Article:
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Same-sex divorce still relatively new in legal terms

| Aug 13, 2014 | Firm News, Same-Sex Partners |

Even though Massachusetts was one of the first states to legalize same-sex marriage, there still remains a dearth of legal precedent and guidance on a very important related issue: same-sex divorce. Logically, there shouldn’t be that much of a difference, right? You’d think that property division, custody, child support, spousal support and other key family law topics would be decided in a similar manner regardless of the gender of the parties involved. Realistically, though, that isn’t the case.

Some of the inequality and complexity often associated with same-sex divorce comes from archaic laws that, instead of using terms like “spouse” or “partner,” instead use terms like “husband” and “wife.” This may seem like a small difference, but it actually can be quite confounding. There are also historical precedents to consider, like the fact that, traditionally, the mother has been granted custody of the children, while the father gets parenting time and has, in the past, usually paid child support. Such distinctions cannot be easily applied when a same-sex couple is splitting, particularly if there are children and adoption proceedings haven’t been finalized giving the non-biological parent legal rights to the children.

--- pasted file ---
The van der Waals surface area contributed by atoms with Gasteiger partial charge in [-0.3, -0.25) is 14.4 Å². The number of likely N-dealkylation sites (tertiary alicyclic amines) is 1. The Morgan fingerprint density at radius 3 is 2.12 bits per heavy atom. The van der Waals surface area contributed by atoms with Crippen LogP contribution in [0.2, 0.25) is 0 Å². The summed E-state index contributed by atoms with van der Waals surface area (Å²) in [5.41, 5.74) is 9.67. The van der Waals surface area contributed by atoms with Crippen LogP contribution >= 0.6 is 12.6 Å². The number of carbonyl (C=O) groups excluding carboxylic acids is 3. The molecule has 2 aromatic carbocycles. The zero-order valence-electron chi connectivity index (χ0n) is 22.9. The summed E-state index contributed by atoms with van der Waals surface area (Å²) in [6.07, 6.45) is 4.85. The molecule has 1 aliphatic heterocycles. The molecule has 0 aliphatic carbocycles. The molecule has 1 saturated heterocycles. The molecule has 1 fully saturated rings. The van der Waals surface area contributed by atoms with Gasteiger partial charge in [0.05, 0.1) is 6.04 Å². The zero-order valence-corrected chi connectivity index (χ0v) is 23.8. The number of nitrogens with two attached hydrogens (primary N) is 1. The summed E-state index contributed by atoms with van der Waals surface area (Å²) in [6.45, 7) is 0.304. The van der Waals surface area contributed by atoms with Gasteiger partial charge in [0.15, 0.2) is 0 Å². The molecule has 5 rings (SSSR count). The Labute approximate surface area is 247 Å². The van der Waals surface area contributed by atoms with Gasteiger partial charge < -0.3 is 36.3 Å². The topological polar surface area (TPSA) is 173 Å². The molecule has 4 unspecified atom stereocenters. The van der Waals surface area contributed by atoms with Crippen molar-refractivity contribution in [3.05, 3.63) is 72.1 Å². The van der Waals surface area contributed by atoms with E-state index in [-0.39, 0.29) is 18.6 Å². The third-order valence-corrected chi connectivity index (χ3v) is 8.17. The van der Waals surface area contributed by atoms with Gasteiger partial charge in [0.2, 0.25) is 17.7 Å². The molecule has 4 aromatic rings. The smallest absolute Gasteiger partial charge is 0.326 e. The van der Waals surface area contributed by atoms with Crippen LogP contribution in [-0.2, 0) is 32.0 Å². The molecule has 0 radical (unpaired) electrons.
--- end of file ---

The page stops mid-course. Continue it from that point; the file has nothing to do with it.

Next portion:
As our own gender identities evolve, so must the laws we are bound by. For example, if the law specifically states that distinctions will be made between a husband and a wife, how will those laws be applied if there are two males or two females in the marriage? Who will be the “husband” or “wife” in those situations? Family court judges are tasked with applying the law, not interpreting it or construing it in new ways, so they may simply refuse to hear same-sex divorce cases (something that has come up in the news recently) if they aren’t sure how to do that in a consistent manner.

Even if the judge agrees to take a same-sex divorce case, there is a real risk of disparate treatment from jurisdiction to jurisdiction, and even by different judges in the same area as existing laws are applied to new sets of facts that hadn’t necessarily been considered when the underlying statutes were drafted. With same-sex marriage being a relatively new legal concept, only time will tell how the laws and regulations of Massachusetts and other states will grow and evolve to address these issues and others that will surely arise.